With so many younger pupils enrolled, the Junior School was desperate to move into its first proper home. Pupils as young as 5yrs had attended Loreto Normanhurst nearly since its beginning, but enrolments, including day-boys, were exponentially rising. For the first time, the Junior Students had a place of their own. Favourite memories included art lessons with Mother Evangeline, a craft castle kept in the corner of the classroom, special trips to the bush, ballet lessons and twirling ribbons around the maypole.
Halfway through the decade, it was formally decided by the Loreto Province that a novitiate be built and the training of new sisters be undertaken at Normanhurst. At that time, the number of novices had outgrown Mary's Mount, VIC and a new space at an existing Loreto school was sought. The new novitiate building would be constructed down from the Oak Tree Lawn, connecting with the existing Boarding School. Its balconies afforded an incredible view over the district (apparently the Sydney Harbour Bridge was within its sight!), and both the 'Normo' girls and the novices seemed to enjoy each other's presence.
"Te Deum Laudamus sang the school-girls at Loreto Convent, Normanhurst, as we knelt in the chapel a few minutes after arriving there. We would like to have lifted our own voices in praise and gratitude, but our hearts were too full for words."3
- The Novices, 1956
Many familiar pastimes were enjoyed by the girls across this decade, including sports, bush picnics, feast days and concerts. At least two full-length films were shown each term, with other short, educational pieces played during the week. Mother Antoinette had to arrange for a new projector as the previous machine was struggling to keep up with this popular tradition.
Hard-working and selfless, the Convent Diary records that a special treat for the Sisters came about in 1955. On August 20, a brief passage mentions a familiar family performing at the Conservatorium of Music:
"20th August - Trapp Family Singers gave concert for religious - as most of nuns went, we had a picnic lunch for children down [in the] bush - near Cemetery."
The Von Trapps were a very musical family from Austria. The matriarch of the family - Maria - had undergone training as a novice at the Benedictine Abbey of Nonnberg prior to connecting with widower Georg and his children. Their story, of course, was popularised by the classic film The Sound of Music (1965), but previous to this, the musical ensemble toured extensively across the United States, South America and Europe. In their final year of touring, they made their journey to Australia and New Zealand for a series of metropolitan and regional concerts. As most of the Normanhurst community attended the concert, I'm sure the Sisters would have had great fun sharing the time they met the 'real' Von Trapps in the years to come.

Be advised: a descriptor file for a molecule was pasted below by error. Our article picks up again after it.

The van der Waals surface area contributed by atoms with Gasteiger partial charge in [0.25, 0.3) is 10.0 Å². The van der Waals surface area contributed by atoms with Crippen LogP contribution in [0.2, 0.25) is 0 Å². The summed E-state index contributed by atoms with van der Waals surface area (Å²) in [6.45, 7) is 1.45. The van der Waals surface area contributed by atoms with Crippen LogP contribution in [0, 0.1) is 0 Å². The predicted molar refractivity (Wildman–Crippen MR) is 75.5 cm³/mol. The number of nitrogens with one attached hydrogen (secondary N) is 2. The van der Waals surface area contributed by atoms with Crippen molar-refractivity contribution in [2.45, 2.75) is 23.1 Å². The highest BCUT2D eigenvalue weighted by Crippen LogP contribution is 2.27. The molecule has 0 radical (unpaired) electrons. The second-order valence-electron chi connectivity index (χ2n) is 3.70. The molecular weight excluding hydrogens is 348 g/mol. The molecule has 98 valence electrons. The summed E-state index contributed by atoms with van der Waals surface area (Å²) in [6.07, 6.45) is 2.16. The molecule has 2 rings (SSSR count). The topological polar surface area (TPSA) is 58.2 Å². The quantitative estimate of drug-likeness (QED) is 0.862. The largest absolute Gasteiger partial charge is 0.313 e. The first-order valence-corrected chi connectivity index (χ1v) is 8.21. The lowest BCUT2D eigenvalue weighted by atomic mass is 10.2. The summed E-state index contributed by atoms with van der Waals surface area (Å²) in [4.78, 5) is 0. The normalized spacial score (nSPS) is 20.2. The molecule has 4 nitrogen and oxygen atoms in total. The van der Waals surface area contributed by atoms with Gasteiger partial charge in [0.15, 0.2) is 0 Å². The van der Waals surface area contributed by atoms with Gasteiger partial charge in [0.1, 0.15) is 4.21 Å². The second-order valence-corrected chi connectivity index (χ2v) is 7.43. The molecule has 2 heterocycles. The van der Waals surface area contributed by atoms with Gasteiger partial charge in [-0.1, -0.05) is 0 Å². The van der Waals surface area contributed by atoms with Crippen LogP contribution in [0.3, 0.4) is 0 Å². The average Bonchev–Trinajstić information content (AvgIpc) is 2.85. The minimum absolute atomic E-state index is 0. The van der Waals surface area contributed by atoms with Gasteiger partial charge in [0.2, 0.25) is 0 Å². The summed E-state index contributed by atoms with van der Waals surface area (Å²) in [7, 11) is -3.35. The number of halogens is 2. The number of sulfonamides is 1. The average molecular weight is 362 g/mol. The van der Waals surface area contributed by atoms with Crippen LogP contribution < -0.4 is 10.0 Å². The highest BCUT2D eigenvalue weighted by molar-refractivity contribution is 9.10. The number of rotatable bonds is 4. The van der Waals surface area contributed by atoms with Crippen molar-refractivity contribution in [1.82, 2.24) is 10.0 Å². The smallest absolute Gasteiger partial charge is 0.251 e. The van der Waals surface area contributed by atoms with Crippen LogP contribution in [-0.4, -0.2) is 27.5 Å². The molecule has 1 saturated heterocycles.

And of course, a proper congratulations must go to the brilliant tennis players Christine Fish (Dempsey, 1956), Megan Gorman (Lewis, 1956), Marilyn Bashir (Matha, 1955) and Carmel Williams (Cattle, 1956). They were the very first to win the much-coveted Cardinal Cup for Loreto Normanhurst - no ordinary feat!
"We have to refrain ourselves from going romantic and dramatic over the 10th of July, 1955, when our tennis team brought home the Cardinal's Cup, having beaten St. Scholastica's, Glebe in the finals... The Cup is now standing.. in the boarder's refectory. And the general feeling among the girls is: Long may it stand!"
No doubt the 1950's were a decade of excitement and anticipation. The era also marked a first in the School's history where the ratio of day-girls exceeded that of boarders in 1958.
Next #FlashbackFriday we'll be looking at Loreto Normanhurst in the swingin' 1960's - the space race, social revolution, new fashions and familiar faces.
Did you attend LN in the 1960's? We want to hear from you! Comment below or find the 'Share News' button at the bottom of the page to submit your LN memories.
Ms Rachel Vaughan